8. 8. The system of claim 2, wherein the framework architecture is further for:
    identifying nodes and arcs in each of the two or more networks;
    inferring arcs between nodes of the two or more networks; and
    assigning weights to at least some of the arcs between the nodes which result from events in which the nodes are involved.
  9. 9. The system of claim 8, wherein the two or more networks are collapsed into one network graph.
  10. 10. The system of claim 8, wherein:
    the two or more networks are transformed into correlated graphs; and
    the correlated graphs are transformed into a single weighted graph.
  11. 11. The system of claim 7, wherein the attack tree is for hypothesizing data for filling in some gaps in the multi-modal event data.
  12. 12. A method for providing a state estimation from different networks, comprising:
    obtaining multi-modal event data from different networks;
    unifying the multi-modal event data into unified multi-modal event data; and
    analyzing the unified multi-modal event data; and
    wherein results of the analyzing are fed back to be combined with the unifying the multi modal event data to maintain fidelity of the unified multi-modal event data.
  13. 13. The method of claim 12, wherein the analyzing the unified multi-modal data comprises a qualitative probability analysis of the data.
  14. 14. The method of claim 12, wherein the analyzing the unified multi-modal data comprises probability-aware graph-based data mining.
  15. 15. The method of claim 14, wherein:
    the different networks are transformed into network graphs; and
    the graphs are correlated and transformed into a weighted graph.
  16. 16. The method of claim 12; further comprising:
    transforming the different networks that are linked by probability links into a single network graph with nodes and arcs; and
    wherein the transforming the network into a first graph comprises:
    copying the node over to the first graph with the same name and the same weight;
    creating a composite node in the new graph for each probability arc if the node is connected to one or more other nodes by a probability arc;
    naming each composite node by appending the names of the two related nodes from the original graph;
    computing the weight using an appropriate weight composition function applied to the weights of the two related nodes from the original network graph; and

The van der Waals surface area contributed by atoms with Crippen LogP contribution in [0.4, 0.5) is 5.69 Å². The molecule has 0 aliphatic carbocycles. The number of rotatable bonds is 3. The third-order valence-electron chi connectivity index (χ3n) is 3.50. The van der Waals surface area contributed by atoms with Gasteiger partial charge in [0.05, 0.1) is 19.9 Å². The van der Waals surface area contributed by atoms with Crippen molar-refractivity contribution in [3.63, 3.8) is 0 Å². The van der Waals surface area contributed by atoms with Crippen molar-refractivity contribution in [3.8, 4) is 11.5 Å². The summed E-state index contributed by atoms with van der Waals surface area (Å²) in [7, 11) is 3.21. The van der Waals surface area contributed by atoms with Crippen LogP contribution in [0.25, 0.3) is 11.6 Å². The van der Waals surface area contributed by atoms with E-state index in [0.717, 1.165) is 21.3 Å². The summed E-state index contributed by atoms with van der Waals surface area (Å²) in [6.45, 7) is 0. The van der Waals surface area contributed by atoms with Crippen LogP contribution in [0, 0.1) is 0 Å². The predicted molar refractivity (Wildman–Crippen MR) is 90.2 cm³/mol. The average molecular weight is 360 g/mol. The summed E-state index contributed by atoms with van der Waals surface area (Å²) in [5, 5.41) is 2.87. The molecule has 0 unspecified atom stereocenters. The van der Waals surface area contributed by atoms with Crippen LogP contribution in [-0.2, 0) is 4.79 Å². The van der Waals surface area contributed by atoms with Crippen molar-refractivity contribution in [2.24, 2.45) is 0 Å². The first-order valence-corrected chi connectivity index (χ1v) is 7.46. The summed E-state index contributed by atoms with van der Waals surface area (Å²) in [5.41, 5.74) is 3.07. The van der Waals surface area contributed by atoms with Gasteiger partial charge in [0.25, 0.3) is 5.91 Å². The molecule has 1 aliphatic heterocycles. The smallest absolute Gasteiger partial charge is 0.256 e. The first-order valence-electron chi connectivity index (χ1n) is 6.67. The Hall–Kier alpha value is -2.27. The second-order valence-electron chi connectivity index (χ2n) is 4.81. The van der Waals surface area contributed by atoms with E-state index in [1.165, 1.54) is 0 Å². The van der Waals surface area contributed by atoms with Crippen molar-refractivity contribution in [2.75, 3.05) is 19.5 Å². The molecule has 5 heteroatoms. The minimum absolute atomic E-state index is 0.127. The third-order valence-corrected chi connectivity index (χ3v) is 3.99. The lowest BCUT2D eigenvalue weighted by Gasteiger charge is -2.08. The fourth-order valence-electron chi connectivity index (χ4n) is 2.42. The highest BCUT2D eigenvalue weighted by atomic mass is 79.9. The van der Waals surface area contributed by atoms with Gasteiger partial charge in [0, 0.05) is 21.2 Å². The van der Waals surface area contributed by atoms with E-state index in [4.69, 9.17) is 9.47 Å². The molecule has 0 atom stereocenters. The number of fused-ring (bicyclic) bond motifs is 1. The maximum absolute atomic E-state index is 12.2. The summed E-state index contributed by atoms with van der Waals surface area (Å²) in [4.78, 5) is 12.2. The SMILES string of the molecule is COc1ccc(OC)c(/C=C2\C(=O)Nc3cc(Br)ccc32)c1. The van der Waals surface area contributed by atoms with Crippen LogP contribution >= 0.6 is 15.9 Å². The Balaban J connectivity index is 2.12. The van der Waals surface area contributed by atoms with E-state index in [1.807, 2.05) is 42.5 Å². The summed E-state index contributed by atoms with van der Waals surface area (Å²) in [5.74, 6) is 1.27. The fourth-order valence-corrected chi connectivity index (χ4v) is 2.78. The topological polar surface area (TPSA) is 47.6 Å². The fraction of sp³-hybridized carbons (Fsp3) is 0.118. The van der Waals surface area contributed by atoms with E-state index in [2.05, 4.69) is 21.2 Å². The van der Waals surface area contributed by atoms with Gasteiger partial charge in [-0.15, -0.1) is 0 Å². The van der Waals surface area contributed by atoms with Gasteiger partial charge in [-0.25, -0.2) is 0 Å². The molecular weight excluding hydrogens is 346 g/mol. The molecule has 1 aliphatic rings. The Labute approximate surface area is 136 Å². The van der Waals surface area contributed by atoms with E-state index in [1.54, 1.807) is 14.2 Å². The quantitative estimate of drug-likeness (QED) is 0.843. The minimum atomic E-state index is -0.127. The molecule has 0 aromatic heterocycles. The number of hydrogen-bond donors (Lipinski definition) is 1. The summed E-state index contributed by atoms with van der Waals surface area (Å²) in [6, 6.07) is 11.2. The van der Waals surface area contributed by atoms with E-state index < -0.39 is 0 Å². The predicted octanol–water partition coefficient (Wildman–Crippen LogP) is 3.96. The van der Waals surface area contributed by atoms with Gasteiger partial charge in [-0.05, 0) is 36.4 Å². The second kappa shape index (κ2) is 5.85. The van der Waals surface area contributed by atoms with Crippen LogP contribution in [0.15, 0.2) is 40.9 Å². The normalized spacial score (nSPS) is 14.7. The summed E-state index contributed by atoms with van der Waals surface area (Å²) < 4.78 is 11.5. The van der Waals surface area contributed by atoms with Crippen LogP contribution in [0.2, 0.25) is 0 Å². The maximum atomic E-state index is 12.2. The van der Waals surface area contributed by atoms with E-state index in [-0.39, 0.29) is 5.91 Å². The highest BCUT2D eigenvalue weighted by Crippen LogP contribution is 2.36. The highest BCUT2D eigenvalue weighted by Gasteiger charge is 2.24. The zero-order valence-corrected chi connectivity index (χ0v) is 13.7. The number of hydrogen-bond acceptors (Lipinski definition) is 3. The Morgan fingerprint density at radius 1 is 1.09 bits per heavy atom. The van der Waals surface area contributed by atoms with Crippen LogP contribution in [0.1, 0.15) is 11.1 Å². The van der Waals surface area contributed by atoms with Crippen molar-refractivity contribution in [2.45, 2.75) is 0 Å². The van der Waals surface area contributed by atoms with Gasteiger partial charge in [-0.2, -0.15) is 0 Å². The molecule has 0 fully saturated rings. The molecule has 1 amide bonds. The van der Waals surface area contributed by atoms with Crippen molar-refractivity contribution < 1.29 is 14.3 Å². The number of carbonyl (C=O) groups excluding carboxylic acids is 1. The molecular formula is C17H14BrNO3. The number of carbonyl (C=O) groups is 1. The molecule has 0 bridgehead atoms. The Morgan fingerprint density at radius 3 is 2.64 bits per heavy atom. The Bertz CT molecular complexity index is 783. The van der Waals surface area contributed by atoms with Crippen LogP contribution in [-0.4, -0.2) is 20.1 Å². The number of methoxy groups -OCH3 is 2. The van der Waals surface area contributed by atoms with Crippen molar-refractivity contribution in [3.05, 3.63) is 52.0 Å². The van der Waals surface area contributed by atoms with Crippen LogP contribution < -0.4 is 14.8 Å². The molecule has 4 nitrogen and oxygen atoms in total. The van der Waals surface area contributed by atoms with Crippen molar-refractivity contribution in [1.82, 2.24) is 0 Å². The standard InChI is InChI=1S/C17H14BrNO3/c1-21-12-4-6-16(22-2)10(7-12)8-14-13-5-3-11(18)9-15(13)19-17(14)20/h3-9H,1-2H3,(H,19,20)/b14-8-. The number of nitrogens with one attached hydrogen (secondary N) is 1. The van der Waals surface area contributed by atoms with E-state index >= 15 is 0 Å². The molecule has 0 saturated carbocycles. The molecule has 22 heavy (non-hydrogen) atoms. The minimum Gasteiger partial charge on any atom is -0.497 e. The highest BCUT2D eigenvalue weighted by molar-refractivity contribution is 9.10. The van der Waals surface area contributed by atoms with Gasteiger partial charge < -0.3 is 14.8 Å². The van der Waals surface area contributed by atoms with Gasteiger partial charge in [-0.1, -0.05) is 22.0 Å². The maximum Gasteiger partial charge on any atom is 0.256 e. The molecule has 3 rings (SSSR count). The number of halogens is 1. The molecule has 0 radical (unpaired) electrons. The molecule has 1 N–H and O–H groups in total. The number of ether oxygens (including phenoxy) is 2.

scaling the weight of the composite node by the probability value of the associated probability arc.
  17. 17. The method of claim 16, wherein the transforming the network graphs into the first graph further comprising:
    copying the edge over to the second graph with the same end nodes and weight, if neither of the end nodes of the edge is connected to any other nodes by a probability arc;
    adding an edge to the second graph between the corresponding nodes on the new graph, if one or both of the end nodes of the edge are connected to other nodes by one or more probability arcs, for each probability arc;
    scaling the weight of each new edge by the probability value of an associated probability arc;
    combining the edges into a single composite edge if an edge already exists between the nodes on the new graph;
    adjusting the weight of the composite edge by combining the weights of the two edges using an appropriate weight composition function.
  18. 18. The method of claim 17, wherein the appropriate weight function is selected from a group consisting of summing, averaging, multiplying, division, and combinations of two or more thereof.
  19. 19. A system for usable state estimation from multi-network observations, comprising:
    a framework architecture; and
    two or more different types of networks connected to the framework architecture; and
    wherein outputs from the networks comprise data combined into an estimate of a system state.
  20. 20. The system of claim 19, wherein:
    the data are used to form models of the networks;
    the models are unified to provide a unification model;
    the unification model comprises unified multi-modal network data;
    an estimate of the system state is derivable from the unified multi-modal network data;
    the estimate of the system is obtained with scalable qualitative probabilistic algorithms;
    the estimate of the system state is scalable;
    the data from the outputs of the networks is graphed, with nodes and arcs, into graphs;
    each network is represented by a graph;
    the graphs are laid over each other and aligned with common nodes;
    new arcs between the nodes are identified;
    probabilities of connection are assigned to the arcs; and
    the probabilities of connection indicate relationships among the nodes and information about the nodes.
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US12369692 US8284990B2 (en) 2008-05-21 2009-02-11 Social network construction based on data association